So, what do we think so far? Likey or no-likey? In this post I'm looking at the colour that I think we're going to be seeing a lot of this year, and it's not what you might expect...
I'm going out on a bit of a limb with this one. The obvious choice would have been indigo but that's just, well, obvious. Then I thought I'd go with a purple hue to fit in with the Pantone Colour of the Year but again, a bit too conventional. I plumped for yellow because I've seen an awful lot of ochre lately - particularly in soft furnishings - and canary yellow velvet looks great against dark blue or grey which are the wall colours of last year.
I have to admit that yellow is not one of my favourite colours but the odd splash here and there really makes a difference to a room. It's a cliché but it's just such a happy colour!
I had a slight moment of doubt but then I saw the image below on Little Greene's Instagram feed and thought, yep, right choice. This is the fabulous 'Trumpet', a vivid canary yellow that really makes a room pop. It was a popular accent colour in the 1970s and early 80s so it's a great choice if you're going down the 70s route with your decor (see Trend #1, The Style).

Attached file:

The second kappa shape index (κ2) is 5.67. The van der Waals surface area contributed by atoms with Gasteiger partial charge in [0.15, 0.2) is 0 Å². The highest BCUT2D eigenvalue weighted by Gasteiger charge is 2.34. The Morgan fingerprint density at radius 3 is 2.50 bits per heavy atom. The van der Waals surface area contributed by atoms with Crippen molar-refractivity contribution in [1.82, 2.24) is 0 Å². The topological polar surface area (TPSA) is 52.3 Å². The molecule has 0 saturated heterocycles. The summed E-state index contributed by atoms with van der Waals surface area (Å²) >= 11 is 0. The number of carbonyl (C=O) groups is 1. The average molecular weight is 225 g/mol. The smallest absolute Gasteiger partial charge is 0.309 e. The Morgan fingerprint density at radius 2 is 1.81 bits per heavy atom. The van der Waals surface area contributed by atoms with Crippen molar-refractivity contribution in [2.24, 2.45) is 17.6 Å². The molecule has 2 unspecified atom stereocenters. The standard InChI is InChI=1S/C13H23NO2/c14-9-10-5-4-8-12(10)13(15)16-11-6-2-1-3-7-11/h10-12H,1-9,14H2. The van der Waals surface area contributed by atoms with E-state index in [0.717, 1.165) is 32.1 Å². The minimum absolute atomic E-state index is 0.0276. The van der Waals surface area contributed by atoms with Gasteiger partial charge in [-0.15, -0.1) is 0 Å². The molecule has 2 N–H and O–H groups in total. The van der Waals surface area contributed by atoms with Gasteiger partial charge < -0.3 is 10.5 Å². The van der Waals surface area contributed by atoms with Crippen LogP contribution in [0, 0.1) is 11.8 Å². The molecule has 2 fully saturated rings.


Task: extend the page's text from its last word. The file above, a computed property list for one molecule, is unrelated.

If a zesty shade is too full on there are plenty of more subtle yellows to choose from. Farrow and Ball's India Yellow (shown below) is a great choice for walls as it is a deeper, muted tone and would add warmth to an east or north facing room without being too overbearing. It really suits period properties, particularly Georgian, as it was a new and therefore fashionable pigment in the 18th century.
For those of you not brave enough to paint an entire room, adding a few accessories can be enough to brighten a room and add a sense of fun. (The Don't Be Shit print is the only yellow thing I have in my home!)
With Spring still a couple of months away adding a pop of yellow to your home is a great way to cheer things up. What do you think? Are you keen as mustard or are you chicken?
Next time: The Motif.